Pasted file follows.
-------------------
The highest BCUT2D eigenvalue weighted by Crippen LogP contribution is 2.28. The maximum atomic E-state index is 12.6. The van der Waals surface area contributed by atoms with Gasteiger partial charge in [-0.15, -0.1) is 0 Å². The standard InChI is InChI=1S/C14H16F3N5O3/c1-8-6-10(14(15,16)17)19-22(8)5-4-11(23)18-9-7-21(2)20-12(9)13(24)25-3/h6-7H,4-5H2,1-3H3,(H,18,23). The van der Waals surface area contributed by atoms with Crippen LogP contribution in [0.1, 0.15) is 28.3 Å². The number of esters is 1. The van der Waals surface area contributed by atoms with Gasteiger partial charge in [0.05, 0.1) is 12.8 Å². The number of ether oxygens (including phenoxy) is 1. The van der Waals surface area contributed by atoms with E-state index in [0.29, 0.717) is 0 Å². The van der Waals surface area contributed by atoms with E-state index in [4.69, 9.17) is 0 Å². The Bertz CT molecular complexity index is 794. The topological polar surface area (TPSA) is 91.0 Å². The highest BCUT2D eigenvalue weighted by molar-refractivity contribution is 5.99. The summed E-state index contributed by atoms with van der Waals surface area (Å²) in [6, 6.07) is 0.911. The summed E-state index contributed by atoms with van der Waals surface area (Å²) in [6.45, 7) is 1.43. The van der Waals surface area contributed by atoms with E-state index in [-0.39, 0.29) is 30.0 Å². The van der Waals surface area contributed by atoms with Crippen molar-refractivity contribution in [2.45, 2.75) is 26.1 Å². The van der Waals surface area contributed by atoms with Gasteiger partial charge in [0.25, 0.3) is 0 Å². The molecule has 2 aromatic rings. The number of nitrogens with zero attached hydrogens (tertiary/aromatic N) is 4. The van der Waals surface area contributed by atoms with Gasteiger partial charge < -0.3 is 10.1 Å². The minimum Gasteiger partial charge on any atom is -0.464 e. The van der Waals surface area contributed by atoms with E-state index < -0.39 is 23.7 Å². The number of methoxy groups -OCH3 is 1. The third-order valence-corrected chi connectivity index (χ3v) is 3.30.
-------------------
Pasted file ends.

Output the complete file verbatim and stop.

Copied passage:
The highest BCUT2D eigenvalue weighted by Crippen LogP contribution is 2.28. The maximum atomic E-state index is 12.6. The van der Waals surface area contributed by atoms with Gasteiger partial charge in [-0.15, -0.1) is 0 Å². The standard InChI is InChI=1S/C14H16F3N5O3/c1-8-6-10(14(15,16)17)19-22(8)5-4-11(23)18-9-7-21(2)20-12(9)13(24)25-3/h6-7H,4-5H2,1-3H3,(H,18,23). The van der Waals surface area contributed by atoms with Crippen LogP contribution in [0.1, 0.15) is 28.3 Å². The number of esters is 1. The van der Waals surface area contributed by atoms with Gasteiger partial charge in [0.05, 0.1) is 12.8 Å². The number of ether oxygens (including phenoxy) is 1. The van der Waals surface area contributed by atoms with E-state index in [0.29, 0.717) is 0 Å². The van der Waals surface area contributed by atoms with E-state index in [4.69, 9.17) is 0 Å². The Bertz CT molecular complexity index is 794. The topological polar surface area (TPSA) is 91.0 Å². The highest BCUT2D eigenvalue weighted by molar-refractivity contribution is 5.99. The summed E-state index contributed by atoms with van der Waals surface area (Å²) in [6, 6.07) is 0.911. The summed E-state index contributed by atoms with van der Waals surface area (Å²) in [6.45, 7) is 1.43. The van der Waals surface area contributed by atoms with E-state index in [-0.39, 0.29) is 30.0 Å². The van der Waals surface area contributed by atoms with Crippen molar-refractivity contribution in [2.45, 2.75) is 26.1 Å². The van der Waals surface area contributed by atoms with Gasteiger partial charge in [0.25, 0.3) is 0 Å². The molecule has 2 aromatic rings. The number of nitrogens with zero attached hydrogens (tertiary/aromatic N) is 4. The van der Waals surface area contributed by atoms with Gasteiger partial charge < -0.3 is 10.1 Å². The minimum Gasteiger partial charge on any atom is -0.464 e. The van der Waals surface area contributed by atoms with E-state index < -0.39 is 23.7 Å². The number of methoxy groups -OCH3 is 1. The third-order valence-corrected chi connectivity index (χ3v) is 3.30.